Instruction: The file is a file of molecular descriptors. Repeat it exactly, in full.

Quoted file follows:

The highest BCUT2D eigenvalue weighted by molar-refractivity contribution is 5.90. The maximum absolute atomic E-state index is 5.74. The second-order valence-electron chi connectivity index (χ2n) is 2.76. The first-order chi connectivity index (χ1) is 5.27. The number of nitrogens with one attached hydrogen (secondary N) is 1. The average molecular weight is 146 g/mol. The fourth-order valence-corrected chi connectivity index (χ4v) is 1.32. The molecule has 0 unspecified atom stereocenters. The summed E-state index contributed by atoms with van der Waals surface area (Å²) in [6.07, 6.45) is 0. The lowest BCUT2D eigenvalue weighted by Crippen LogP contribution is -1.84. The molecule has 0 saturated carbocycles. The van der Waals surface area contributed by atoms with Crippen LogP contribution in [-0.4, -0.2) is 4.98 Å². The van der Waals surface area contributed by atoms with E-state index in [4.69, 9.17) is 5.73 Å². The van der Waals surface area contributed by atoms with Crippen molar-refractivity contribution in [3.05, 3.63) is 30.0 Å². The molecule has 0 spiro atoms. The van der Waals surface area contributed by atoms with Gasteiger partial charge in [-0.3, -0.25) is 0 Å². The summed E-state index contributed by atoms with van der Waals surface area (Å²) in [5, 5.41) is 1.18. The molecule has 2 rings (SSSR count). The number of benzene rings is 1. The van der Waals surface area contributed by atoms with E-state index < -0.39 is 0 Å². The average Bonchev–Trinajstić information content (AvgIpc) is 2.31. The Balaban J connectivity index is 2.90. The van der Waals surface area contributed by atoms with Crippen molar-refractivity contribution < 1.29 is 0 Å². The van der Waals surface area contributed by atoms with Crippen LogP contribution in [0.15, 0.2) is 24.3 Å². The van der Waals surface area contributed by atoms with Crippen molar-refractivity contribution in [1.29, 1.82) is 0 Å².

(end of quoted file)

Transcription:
The highest BCUT2D eigenvalue weighted by molar-refractivity contribution is 5.90. The maximum absolute atomic E-state index is 5.74. The second-order valence-electron chi connectivity index (χ2n) is 2.76. The first-order chi connectivity index (χ1) is 5.27. The number of nitrogens with one attached hydrogen (secondary N) is 1. The average molecular weight is 146 g/mol. The fourth-order valence-corrected chi connectivity index (χ4v) is 1.32. The molecule has 0 unspecified atom stereocenters. The summed E-state index contributed by atoms with van der Waals surface area (Å²) in [6.07, 6.45) is 0. The lowest BCUT2D eigenvalue weighted by Crippen LogP contribution is -1.84. The molecule has 0 saturated carbocycles. The van der Waals surface area contributed by atoms with Crippen LogP contribution in [-0.4, -0.2) is 4.98 Å². The van der Waals surface area contributed by atoms with E-state index in [4.69, 9.17) is 5.73 Å². The van der Waals surface area contributed by atoms with Crippen molar-refractivity contribution in [3.05, 3.63) is 30.0 Å². The molecule has 0 spiro atoms. The van der Waals surface area contributed by atoms with Gasteiger partial charge in [-0.3, -0.25) is 0 Å². The summed E-state index contributed by atoms with van der Waals surface area (Å²) in [5, 5.41) is 1.18. The molecule has 2 rings (SSSR count). The number of benzene rings is 1. The van der Waals surface area contributed by atoms with E-state index < -0.39 is 0 Å². The average Bonchev–Trinajstić information content (AvgIpc) is 2.31. The Balaban J connectivity index is 2.90. The van der Waals surface area contributed by atoms with Crippen molar-refractivity contribution < 1.29 is 0 Å². The van der Waals surface area contributed by atoms with Crippen LogP contribution in [0.15, 0.2) is 24.3 Å². The van der Waals surface area contributed by atoms with Crippen molar-refractivity contribution in [1.29, 1.82) is 0 Å².